Ilse Daalhof wrote the following blogpost, on the correspondence of Sir Joseph Banks, which she has been studying:
In the week we were looking at opening and closing statements of letters, I stumbled onto what appeared to me a unique closing statement in the papers of Joseph Banks. Sir Joseph Banks is one of the people who had many correspondents and whose letters and papers have mostly been preserved. The papers of Sir Joseph Banks contain the correspondence received by Joseph Banks through many years full of influential connections on all aspects of Australian proceedings. Among them are a few letters from Charles Clerke (1741-1779), Captain James Cook’s companion on his last voyage.
As I was scanning for opening and closing formulas, I noticed an unusual closing formula in the last letter sent by Charles Clerke:
These are most sincerely the warmest & sincerest wishes of your devoted affectionate & departing servant.
There are a few things about this closing formula that are unusual. First of all, there is no repetition of the address. During the Late Modern English Period closing formulas usaually consisted of three standard elements, and we might there fore have expected to find the following:
- The repetition of the address
I am, Dear Sir,
- The compliments or services
Your most obedient and humble servant
- The signature
Usually, the longer the formula, the more polite it was, but even in the longest formulas, these three elements could be distinguished. Though this closing formula contains the “compliments” or “services” that were common in these formulas and the signature, there is no repetition of the address, My ever honoured friend, which is itself also quite unconventional. Instead of ending his letter with the common I am formula, Charles Clerke put emphasis on the wishes he had for the receiver.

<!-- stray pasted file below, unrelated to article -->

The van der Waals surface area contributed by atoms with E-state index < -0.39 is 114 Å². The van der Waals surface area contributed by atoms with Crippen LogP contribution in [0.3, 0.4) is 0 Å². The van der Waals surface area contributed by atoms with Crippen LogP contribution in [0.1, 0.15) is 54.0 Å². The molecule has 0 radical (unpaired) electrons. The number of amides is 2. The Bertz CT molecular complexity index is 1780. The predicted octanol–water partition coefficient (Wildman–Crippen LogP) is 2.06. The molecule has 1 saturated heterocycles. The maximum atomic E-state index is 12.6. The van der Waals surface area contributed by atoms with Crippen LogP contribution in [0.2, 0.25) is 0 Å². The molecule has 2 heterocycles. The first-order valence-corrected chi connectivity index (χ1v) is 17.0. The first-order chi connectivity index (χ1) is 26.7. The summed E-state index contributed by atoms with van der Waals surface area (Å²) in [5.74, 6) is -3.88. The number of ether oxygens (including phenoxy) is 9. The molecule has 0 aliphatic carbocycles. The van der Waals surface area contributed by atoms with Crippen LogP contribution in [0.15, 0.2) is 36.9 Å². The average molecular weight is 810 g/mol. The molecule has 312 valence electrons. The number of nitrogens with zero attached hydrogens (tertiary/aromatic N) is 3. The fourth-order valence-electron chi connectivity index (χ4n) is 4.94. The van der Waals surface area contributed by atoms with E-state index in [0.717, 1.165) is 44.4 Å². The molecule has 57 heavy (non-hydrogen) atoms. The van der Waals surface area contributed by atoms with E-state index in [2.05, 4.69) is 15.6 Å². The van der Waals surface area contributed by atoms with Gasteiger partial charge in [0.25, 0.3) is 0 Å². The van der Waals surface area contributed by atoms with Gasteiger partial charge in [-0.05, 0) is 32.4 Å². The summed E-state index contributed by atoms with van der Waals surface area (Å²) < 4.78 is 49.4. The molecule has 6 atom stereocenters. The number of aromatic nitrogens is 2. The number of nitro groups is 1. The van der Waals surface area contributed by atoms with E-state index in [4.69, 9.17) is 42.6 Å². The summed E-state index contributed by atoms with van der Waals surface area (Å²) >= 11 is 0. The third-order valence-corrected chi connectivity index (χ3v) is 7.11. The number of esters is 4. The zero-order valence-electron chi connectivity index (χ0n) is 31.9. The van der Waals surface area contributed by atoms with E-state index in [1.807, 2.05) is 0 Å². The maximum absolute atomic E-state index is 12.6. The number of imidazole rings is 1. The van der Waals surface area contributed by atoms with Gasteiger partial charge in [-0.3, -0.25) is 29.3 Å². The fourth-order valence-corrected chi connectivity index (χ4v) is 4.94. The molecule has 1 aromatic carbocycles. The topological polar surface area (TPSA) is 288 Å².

This uncommon closing formula might be explained by the departing aspect that is in it. But why ‘departing’? Knowing Charles Clerke was a naval officer, I thought he might be going on a new voyage. However, reading the rest of the letter, it becomes clear what this is all about: this is the last letter of a dying man:
Now my dear & honoured friend I must bid you a final adieu; may you enjoy many happy years in this world, & in the end attain that fame your indefatigable industry so richly deserves.
As Banks’s friend and companion, Charles Clerke had been corresponding with him for some time. During his last voyage with Cook, suffered from a severe disease. As the Dictionary of Canadian Biography writes: “a spell in the Fleet prison in London as the guarantor of another’s debts had left him with tuberculosis”. Charles Clerke himself knew this very well:
The disorder I was attacked with in the King’s bench prison have proved consumptive, with which I have battled with various success, […] It has now so far got the better of me, that I am not able to turn myself in my bed, so that my stay in this world must be of very short duration.
From this letter we can conclude that Charles Clerke was a dear friend of Joseph Banks, bidding him a last farewell, but more importantly that in the last days of the writer, the rules of letter writing formulas were no longer essential to a letter.